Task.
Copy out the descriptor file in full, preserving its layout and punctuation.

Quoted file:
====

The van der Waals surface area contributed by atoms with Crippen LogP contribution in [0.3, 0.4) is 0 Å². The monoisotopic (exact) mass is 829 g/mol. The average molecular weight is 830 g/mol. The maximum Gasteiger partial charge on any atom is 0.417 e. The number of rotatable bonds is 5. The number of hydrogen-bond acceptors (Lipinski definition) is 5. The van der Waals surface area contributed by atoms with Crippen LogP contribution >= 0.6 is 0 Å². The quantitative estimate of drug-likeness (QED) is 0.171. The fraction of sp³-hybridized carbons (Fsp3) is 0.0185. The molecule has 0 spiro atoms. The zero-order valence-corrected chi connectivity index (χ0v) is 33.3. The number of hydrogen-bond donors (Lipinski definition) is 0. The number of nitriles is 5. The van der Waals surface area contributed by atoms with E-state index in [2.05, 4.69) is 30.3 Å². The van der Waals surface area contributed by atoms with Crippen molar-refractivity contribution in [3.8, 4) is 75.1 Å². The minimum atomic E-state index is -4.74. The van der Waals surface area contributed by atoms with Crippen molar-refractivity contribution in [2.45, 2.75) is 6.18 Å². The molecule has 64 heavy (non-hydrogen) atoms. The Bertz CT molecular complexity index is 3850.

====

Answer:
The van der Waals surface area contributed by atoms with Crippen LogP contribution in [0.3, 0.4) is 0 Å². The monoisotopic (exact) mass is 829 g/mol. The average molecular weight is 830 g/mol. The maximum Gasteiger partial charge on any atom is 0.417 e. The number of rotatable bonds is 5. The number of hydrogen-bond acceptors (Lipinski definition) is 5. The van der Waals surface area contributed by atoms with Crippen LogP contribution >= 0.6 is 0 Å². The quantitative estimate of drug-likeness (QED) is 0.171. The fraction of sp³-hybridized carbons (Fsp3) is 0.0185. The molecule has 0 spiro atoms. The zero-order valence-corrected chi connectivity index (χ0v) is 33.3. The number of hydrogen-bond donors (Lipinski definition) is 0. The number of nitriles is 5. The van der Waals surface area contributed by atoms with E-state index in [2.05, 4.69) is 30.3 Å². The van der Waals surface area contributed by atoms with Crippen molar-refractivity contribution in [3.8, 4) is 75.1 Å². The minimum atomic E-state index is -4.74. The van der Waals surface area contributed by atoms with Crippen molar-refractivity contribution in [2.45, 2.75) is 6.18 Å². The molecule has 64 heavy (non-hydrogen) atoms. The Bertz CT molecular complexity index is 3850.